End prej­u­dice to help obese peo­ple be­come fit

China Daily (Hong Kong) - - COMMENT -

Nearly 40 years of eco­nomic growth has lib­er­ated the ma­jor­ity of Chi­nese peo­ple from ar­du­ous phys­i­cal la­bor, but they still seem to have an ir­re­sistible crav­ing for high-calo­rie food which they ac­quired dur­ing the long short­ages of ne­ces­si­ties, even famines, in the past. And be­cause of this crav­ing, many of them have be­come over­weight or obese, pos­ing a pub­lic health threat.

The Chi­nese Cen­ter for Dis­ease Con­trol and Preven­tion has warned in its re­cent re­port that peo­ple’s widen­ing waist­line is fast evolv­ing into a ma­jor in­duce­ment to chronic dis­eases.

The rate of over­weight in­di­vid­u­als is higher in the north­ern part of China com­pared to the south­ern part. Tian­jin has the high­est rate of over­weight peo­ple (40.9 per­cent), among all prov­inces and re­gions, with the Ti­bet au­ton­o­mous re­gion (18.4 per­cent) hav­ing the low­est. Bei­jing has the high­est rate of obe­sity (25.9 per­cent) in China, and Hainan prov­ince and Guangxi Zhuang au­ton­o­mous re­gion the low­est (5.7 per­cent), the cen­ter said in the re­port.

The im­pact of the obe­sity prob­lem on the ur­ban pop­u­la­tion is not only limited to health, but also has a bear­ing on other as­pects of their so­cial life. For ex­am­ple, in May, two key pri­vate pri­mary schools in Shang­hai said obese par­ents lower their chil­dren’s chances of emerg­ing suc­cess­ful in the fiercely com­pet­i­tive in­ter­views for en­roll­ment in schools.

The pol­icy, deemed un­fair and dis- crim­i­na­tive by many, has, how­ever, been sup­ported by a larger num­ber of peo­ple, who be­lieve that a well-pre­served fig­ure rep­re­sents the qual­ity of life, self-dis­ci­pline and strong sense of self-con­scious­ness, and par­ents with these qual­i­ties are more likely to be role mod­els for their chil­dren, es­pe­cially when it comes to their ed­u­ca­tion.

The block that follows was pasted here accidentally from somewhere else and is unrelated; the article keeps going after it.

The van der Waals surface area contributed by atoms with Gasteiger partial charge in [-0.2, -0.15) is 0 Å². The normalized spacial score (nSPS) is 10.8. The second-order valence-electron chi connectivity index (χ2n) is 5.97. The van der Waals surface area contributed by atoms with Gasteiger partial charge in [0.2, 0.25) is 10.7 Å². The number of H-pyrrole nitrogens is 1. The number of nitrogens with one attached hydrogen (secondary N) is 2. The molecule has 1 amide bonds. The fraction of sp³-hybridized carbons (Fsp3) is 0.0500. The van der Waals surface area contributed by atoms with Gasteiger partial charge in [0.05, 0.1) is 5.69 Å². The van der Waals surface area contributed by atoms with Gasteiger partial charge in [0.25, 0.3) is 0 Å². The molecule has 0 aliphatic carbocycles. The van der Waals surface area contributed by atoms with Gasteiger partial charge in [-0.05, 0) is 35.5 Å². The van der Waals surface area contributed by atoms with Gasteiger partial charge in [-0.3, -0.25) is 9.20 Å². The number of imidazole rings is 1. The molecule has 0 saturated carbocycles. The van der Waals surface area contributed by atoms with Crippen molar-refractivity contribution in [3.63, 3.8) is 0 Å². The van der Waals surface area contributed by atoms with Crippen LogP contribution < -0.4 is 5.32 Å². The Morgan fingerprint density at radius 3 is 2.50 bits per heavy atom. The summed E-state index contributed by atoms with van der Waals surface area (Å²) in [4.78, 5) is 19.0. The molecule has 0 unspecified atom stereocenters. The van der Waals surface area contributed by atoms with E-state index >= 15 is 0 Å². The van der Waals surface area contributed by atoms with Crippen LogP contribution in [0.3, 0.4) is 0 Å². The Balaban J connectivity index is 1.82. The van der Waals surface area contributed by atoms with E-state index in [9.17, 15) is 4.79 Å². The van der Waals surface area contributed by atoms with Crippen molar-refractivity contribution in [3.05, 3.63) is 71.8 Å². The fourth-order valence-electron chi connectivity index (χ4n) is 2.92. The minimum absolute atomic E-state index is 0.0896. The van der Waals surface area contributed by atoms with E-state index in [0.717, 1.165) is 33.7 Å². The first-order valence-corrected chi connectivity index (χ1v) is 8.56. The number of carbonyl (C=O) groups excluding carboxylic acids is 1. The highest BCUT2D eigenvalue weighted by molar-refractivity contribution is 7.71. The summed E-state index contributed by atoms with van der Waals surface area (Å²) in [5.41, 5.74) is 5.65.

Yet the ar­gu­ment does not hold wa­ter, be­cause it ig­nores the many and com­pli­cated causes that may lead to obe­sity. Be­sides, there is no rea­son to at­tribute obe­sity to lazi­ness and vo­rac­ity. Usu­ally, three fac­tors can be re­spon­si­ble for obe­sity: in­her­i­tance, en­vi­ron­ment and life­style, in­clud­ing habits. So obe­sity that stems from ge­netic fac­tors can­not be con­trolled by the obese peo­ple alone.

Be­fore im­ple­ment­ing the en­roll­ment poli­cies, the two schools should at least dif­fer­en­ti­ate among dif­fer­ent causes of obe­sity. But that would make the en­roll­ment pro­ce­dure very com­pli­cated and in­creas­ingly ir­rel­e­vant to test­ing a child’s learn­ing ca­pac­ity and po­ten­tial. Obe­sity, as a so­cial prob­lem, can be solved only through the ef­forts of the en­tire so­ci­ety. Some en­trenched prej­u­dices and ig­no­rance drive obese peo­ple to­ward self-abase­ment and re­ces­sive de­pres­sion, which fur­ther es­trange the obese from oth­ers, and turn them into hope­less in­di­vid­u­als. A long-term study in Bri­tain cov­er­ing 5,400 vol­un­teers above 50 years of age found that the chance of obese peo­ple, who feel dis­crim­i­nated against by so­ci­ety, try­ing to take up at least one phys­i­cal ex­er­cise regime of mod­er­ate in­ten­sity is 66 per­cent lower than in­di­vid­u­als who are not obese. The rea­son is that obese peo­ple care more about how other peo­ple per­ceive them and they don’t want to be­come a fo­cus of pub­lic at­ten­tion, let alone a laugh­ing­stock, while do­ing phys­i­cal ex­er­cise. The pe­cu­liar and dis­crim­i­na­tive at­ten­tion from peo­ple around them can deepen obese peo­ple’s stereo­type be­lief that they are in­nately lazy and in­ac­tive, which ul­ti­mately boils down to self-aban­don­ment. It is nec­es­sary to raise pub­lic aware­ness to end the dis­crim­i­na­tion and prej­u­dice against obese peo­ple. There­fore, obe­sity should be seen as a so­cial is­sue. China needs a more for­giv­ing so­cial en­vi­ron­ment to en­cour­age obese peo­ple to take the ini­tia­tive of los­ing weight through sci­en­tific meth­ods, which would be con­ducive to im­prov­ing pub­lic health as a whole.

The au­thor is a colum­nist for China Youth Daily. The ar­ti­cle was first pub­lished in CYD on July 5.


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